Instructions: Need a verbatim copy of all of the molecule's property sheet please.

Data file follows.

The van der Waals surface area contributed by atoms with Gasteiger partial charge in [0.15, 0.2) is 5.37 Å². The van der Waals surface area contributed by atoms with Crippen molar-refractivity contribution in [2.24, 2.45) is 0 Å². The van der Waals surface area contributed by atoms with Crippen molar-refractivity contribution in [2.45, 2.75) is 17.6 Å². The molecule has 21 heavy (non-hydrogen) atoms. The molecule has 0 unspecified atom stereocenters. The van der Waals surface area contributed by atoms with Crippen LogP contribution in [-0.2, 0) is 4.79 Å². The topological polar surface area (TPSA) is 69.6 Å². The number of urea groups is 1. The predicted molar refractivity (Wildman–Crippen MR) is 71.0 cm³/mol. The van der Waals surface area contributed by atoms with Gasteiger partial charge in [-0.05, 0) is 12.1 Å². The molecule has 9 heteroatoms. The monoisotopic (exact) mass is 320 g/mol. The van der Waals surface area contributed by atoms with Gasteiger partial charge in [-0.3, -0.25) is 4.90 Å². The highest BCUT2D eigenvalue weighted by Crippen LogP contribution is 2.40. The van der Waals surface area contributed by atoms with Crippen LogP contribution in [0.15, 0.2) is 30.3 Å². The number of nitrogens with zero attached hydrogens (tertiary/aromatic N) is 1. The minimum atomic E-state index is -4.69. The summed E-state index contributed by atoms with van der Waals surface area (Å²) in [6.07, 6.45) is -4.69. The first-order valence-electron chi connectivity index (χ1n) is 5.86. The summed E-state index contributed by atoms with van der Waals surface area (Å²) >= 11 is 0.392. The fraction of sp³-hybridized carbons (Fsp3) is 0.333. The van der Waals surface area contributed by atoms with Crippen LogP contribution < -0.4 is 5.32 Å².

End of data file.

The van der Waals surface area contributed by atoms with Gasteiger partial charge in [0.15, 0.2) is 5.37 Å². The van der Waals surface area contributed by atoms with Crippen molar-refractivity contribution in [2.24, 2.45) is 0 Å². The van der Waals surface area contributed by atoms with Crippen molar-refractivity contribution in [2.45, 2.75) is 17.6 Å². The molecule has 21 heavy (non-hydrogen) atoms. The molecule has 0 unspecified atom stereocenters. The van der Waals surface area contributed by atoms with Crippen LogP contribution in [-0.2, 0) is 4.79 Å². The topological polar surface area (TPSA) is 69.6 Å². The number of urea groups is 1. The predicted molar refractivity (Wildman–Crippen MR) is 71.0 cm³/mol. The van der Waals surface area contributed by atoms with Gasteiger partial charge in [-0.05, 0) is 12.1 Å². The molecule has 9 heteroatoms. The monoisotopic (exact) mass is 320 g/mol. The van der Waals surface area contributed by atoms with Gasteiger partial charge in [-0.3, -0.25) is 4.90 Å². The highest BCUT2D eigenvalue weighted by Crippen LogP contribution is 2.40. The van der Waals surface area contributed by atoms with Crippen LogP contribution in [0.15, 0.2) is 30.3 Å². The number of nitrogens with zero attached hydrogens (tertiary/aromatic N) is 1. The minimum atomic E-state index is -4.69. The summed E-state index contributed by atoms with van der Waals surface area (Å²) in [6.07, 6.45) is -4.69. The first-order valence-electron chi connectivity index (χ1n) is 5.86. The summed E-state index contributed by atoms with van der Waals surface area (Å²) >= 11 is 0.392. The fraction of sp³-hybridized carbons (Fsp3) is 0.333. The van der Waals surface area contributed by atoms with Crippen LogP contribution < -0.4 is 5.32 Å².